Image attribution: flickr user donaldjudge

Encouraging risky learning at conferences

Tuesday, January 26th, 2010 by Adrian Segar

risky learning_276440895_472debfb4fThink of the last time you were with a group of people and made a stretch to learn something. Perhaps you admitted you didn’t understand something someone said, wondering as you did whether it was obvious to the others present. Perhaps you challenged a viewpoint held by a majority of the people present. Perhaps you proposed a tentative solution to a problem, laying yourself open to potentially making a mistake in front of others. These are all examples of what I call risky learning.

Whatever happened, was the learning opportunity greater compared to safe learning—the passive absorption of presented information?

Traditional conferences discourage risky learning. Who but a supremely confident person (or that rare iconoclast) stands up at the end of a presentation to several hundred people and says they don’t understand or disagree with something that was said? Who will ask a bold question, share a problem, or state a controversial point of view, fearing it may affect their professional status, job prospects, or current employment with others in the audience? People who brave these concerns are more likely to be exhibiting risky behavior than practicing risky learning.

Yet it is possible to provide a safe and supportive environment for risky learning. Here’s how we do it at Conferences That Work.

First, and perhaps most important, is the commitment attendees make at the very beginning of the conference to keep confidential what is shared. This simple communal promise generates a level of group intimacy and revelation seldom experienced at a conventional conference. As a result, participants are comfortable speaking what’s on their minds, unencumbered by worries that their sharing may be made public outside the event.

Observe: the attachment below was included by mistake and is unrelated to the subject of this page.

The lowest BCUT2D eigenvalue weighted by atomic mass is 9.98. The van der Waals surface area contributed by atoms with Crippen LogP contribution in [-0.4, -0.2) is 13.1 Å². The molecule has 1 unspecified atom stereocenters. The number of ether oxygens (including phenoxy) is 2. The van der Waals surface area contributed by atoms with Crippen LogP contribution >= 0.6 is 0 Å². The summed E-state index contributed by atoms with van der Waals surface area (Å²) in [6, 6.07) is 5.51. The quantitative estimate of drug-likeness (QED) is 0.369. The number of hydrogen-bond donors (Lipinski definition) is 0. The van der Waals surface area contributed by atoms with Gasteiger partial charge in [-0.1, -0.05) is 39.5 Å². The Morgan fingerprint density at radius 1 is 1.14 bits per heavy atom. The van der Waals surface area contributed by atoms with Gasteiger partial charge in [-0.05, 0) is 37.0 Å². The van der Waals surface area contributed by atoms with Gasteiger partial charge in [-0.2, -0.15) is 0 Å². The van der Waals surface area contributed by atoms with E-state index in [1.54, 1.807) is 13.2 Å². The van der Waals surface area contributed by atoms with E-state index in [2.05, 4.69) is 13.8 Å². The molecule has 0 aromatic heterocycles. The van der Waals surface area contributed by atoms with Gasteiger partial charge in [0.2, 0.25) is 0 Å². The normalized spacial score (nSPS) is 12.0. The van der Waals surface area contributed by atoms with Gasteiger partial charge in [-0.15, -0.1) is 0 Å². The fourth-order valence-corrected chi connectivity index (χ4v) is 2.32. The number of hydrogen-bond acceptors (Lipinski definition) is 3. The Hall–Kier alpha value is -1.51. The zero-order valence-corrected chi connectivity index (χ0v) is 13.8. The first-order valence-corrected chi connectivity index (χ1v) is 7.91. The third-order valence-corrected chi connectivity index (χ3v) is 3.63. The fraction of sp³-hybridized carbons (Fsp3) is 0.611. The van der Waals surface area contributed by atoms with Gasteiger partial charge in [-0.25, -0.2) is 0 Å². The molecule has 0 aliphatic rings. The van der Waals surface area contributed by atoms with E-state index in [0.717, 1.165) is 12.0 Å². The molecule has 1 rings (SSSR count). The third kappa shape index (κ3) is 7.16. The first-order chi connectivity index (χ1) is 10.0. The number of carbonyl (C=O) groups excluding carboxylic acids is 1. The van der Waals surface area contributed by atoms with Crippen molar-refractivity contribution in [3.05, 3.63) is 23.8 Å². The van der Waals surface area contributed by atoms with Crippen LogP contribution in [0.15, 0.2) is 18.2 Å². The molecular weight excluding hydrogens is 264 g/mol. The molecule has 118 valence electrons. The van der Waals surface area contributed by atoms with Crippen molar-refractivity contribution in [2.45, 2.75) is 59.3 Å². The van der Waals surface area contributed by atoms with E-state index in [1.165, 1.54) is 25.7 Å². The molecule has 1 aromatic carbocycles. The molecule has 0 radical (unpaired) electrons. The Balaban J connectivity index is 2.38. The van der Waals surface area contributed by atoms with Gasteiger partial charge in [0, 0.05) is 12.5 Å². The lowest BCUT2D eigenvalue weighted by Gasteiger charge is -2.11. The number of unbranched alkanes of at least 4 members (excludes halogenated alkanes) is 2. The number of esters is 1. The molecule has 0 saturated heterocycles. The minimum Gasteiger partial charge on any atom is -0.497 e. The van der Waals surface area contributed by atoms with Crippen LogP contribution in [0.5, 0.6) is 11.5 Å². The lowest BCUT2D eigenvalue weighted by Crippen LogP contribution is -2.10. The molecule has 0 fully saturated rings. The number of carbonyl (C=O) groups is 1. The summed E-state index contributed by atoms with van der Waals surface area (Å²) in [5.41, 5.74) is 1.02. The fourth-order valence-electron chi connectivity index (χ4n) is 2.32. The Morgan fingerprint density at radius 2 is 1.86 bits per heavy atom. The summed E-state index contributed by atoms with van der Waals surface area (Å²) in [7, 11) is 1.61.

Second, because Conferences That Work are small, there is an increased chance that attendees will be the sole representatives of their organizations and will feel comfortable fruitfully sharing sensitive personal information to their peers, knowing that what is revealed won’t filter back to coworkers. Even when others are present from the same institution, the intimacy our conferences helps to develop amity and increased understanding between them.

Third, our conference process makes no presuppositions about who will act in traditional teacher or student roles during the event, leading to fluid roles and learning driven by group and individual desires and abilities to satisfy real attendee needs and wishes. In an environment where it’s expected that anyone may be a teacher or learner from moment to moment, participants overcome inhibitions about asking naive questions or sharing controversial opinions.

Finally, Conferences That Work facilitators model peer conference behavior. When they don’t know the answer to a question they say “I don’t know.” When they need help they ask for it. When they make mistakes they are accountable rather than defensive. Consistently modeling appropriate conduct fosters a conference environment conducive to engaged, risky learning.

Ultimately, each attendee decides whether to stretch. But Conferences That Work, by supplying optimum conditions for risky learning, make it much easier for participants to take risks and learn effectively.

Image attribution: / CC BY-NC-SA 2.0